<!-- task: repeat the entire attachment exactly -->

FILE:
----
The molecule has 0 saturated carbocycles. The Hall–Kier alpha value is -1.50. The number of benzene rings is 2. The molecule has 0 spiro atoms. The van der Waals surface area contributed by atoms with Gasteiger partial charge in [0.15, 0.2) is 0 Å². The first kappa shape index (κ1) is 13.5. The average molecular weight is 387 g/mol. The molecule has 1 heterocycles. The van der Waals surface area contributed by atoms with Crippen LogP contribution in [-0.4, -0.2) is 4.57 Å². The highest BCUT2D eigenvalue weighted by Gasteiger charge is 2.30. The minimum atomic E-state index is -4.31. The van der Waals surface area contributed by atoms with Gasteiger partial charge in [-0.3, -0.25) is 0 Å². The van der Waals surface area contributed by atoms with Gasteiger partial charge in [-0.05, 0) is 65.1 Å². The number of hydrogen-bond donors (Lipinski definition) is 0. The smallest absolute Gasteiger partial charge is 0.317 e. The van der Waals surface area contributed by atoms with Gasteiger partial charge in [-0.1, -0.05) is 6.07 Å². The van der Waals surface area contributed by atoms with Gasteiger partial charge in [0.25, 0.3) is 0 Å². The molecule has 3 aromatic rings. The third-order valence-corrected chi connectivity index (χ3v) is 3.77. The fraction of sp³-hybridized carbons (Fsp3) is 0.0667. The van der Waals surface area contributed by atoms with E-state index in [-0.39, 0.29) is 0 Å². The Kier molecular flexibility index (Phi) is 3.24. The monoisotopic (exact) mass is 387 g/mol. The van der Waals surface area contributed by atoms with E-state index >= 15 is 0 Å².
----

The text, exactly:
The molecule has 0 saturated carbocycles. The Hall–Kier alpha value is -1.50. The number of benzene rings is 2. The molecule has 0 spiro atoms. The van der Waals surface area contributed by atoms with Gasteiger partial charge in [0.15, 0.2) is 0 Å². The first kappa shape index (κ1) is 13.5. The average molecular weight is 387 g/mol. The molecule has 1 heterocycles. The van der Waals surface area contributed by atoms with Crippen LogP contribution in [-0.4, -0.2) is 4.57 Å². The highest BCUT2D eigenvalue weighted by Gasteiger charge is 2.30. The minimum atomic E-state index is -4.31. The van der Waals surface area contributed by atoms with Gasteiger partial charge in [-0.3, -0.25) is 0 Å². The van der Waals surface area contributed by atoms with Gasteiger partial charge in [-0.05, 0) is 65.1 Å². The number of hydrogen-bond donors (Lipinski definition) is 0. The smallest absolute Gasteiger partial charge is 0.317 e. The van der Waals surface area contributed by atoms with Gasteiger partial charge in [-0.1, -0.05) is 6.07 Å². The van der Waals surface area contributed by atoms with Gasteiger partial charge in [0.25, 0.3) is 0 Å². The molecule has 3 aromatic rings. The third-order valence-corrected chi connectivity index (χ3v) is 3.77. The fraction of sp³-hybridized carbons (Fsp3) is 0.0667. The van der Waals surface area contributed by atoms with E-state index in [-0.39, 0.29) is 0 Å². The Kier molecular flexibility index (Phi) is 3.24. The monoisotopic (exact) mass is 387 g/mol. The van der Waals surface area contributed by atoms with E-state index >= 15 is 0 Å².